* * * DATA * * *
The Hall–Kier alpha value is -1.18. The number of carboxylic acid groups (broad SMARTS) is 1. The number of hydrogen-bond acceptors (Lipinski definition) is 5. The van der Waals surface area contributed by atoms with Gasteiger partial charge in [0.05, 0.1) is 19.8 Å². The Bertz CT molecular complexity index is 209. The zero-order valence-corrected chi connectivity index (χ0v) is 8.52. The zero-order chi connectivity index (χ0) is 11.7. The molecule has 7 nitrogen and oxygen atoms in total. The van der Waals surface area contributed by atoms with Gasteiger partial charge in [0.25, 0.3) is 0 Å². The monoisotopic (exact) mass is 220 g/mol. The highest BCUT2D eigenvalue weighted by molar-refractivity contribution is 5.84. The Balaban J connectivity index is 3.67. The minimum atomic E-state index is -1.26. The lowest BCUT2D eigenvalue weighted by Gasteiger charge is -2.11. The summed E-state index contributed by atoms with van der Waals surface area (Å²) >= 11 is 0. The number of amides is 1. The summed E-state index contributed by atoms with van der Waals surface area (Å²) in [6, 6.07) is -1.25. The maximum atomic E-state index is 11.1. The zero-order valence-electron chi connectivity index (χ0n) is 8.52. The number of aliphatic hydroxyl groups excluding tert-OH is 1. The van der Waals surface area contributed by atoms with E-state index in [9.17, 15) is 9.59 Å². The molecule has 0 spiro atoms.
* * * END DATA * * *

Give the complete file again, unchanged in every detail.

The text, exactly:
The Hall–Kier alpha value is -1.18. The number of carboxylic acid groups (broad SMARTS) is 1. The number of hydrogen-bond acceptors (Lipinski definition) is 5. The van der Waals surface area contributed by atoms with Gasteiger partial charge in [0.05, 0.1) is 19.8 Å². The Bertz CT molecular complexity index is 209. The zero-order valence-corrected chi connectivity index (χ0v) is 8.52. The zero-order chi connectivity index (χ0) is 11.7. The molecule has 7 nitrogen and oxygen atoms in total. The van der Waals surface area contributed by atoms with Gasteiger partial charge in [0.25, 0.3) is 0 Å². The monoisotopic (exact) mass is 220 g/mol. The highest BCUT2D eigenvalue weighted by molar-refractivity contribution is 5.84. The Balaban J connectivity index is 3.67. The minimum atomic E-state index is -1.26. The lowest BCUT2D eigenvalue weighted by Gasteiger charge is -2.11. The summed E-state index contributed by atoms with van der Waals surface area (Å²) >= 11 is 0. The number of amides is 1. The summed E-state index contributed by atoms with van der Waals surface area (Å²) in [6, 6.07) is -1.25. The maximum atomic E-state index is 11.1. The zero-order valence-electron chi connectivity index (χ0n) is 8.52. The number of aliphatic hydroxyl groups excluding tert-OH is 1. The van der Waals surface area contributed by atoms with E-state index in [9.17, 15) is 9.59 Å². The molecule has 0 spiro atoms.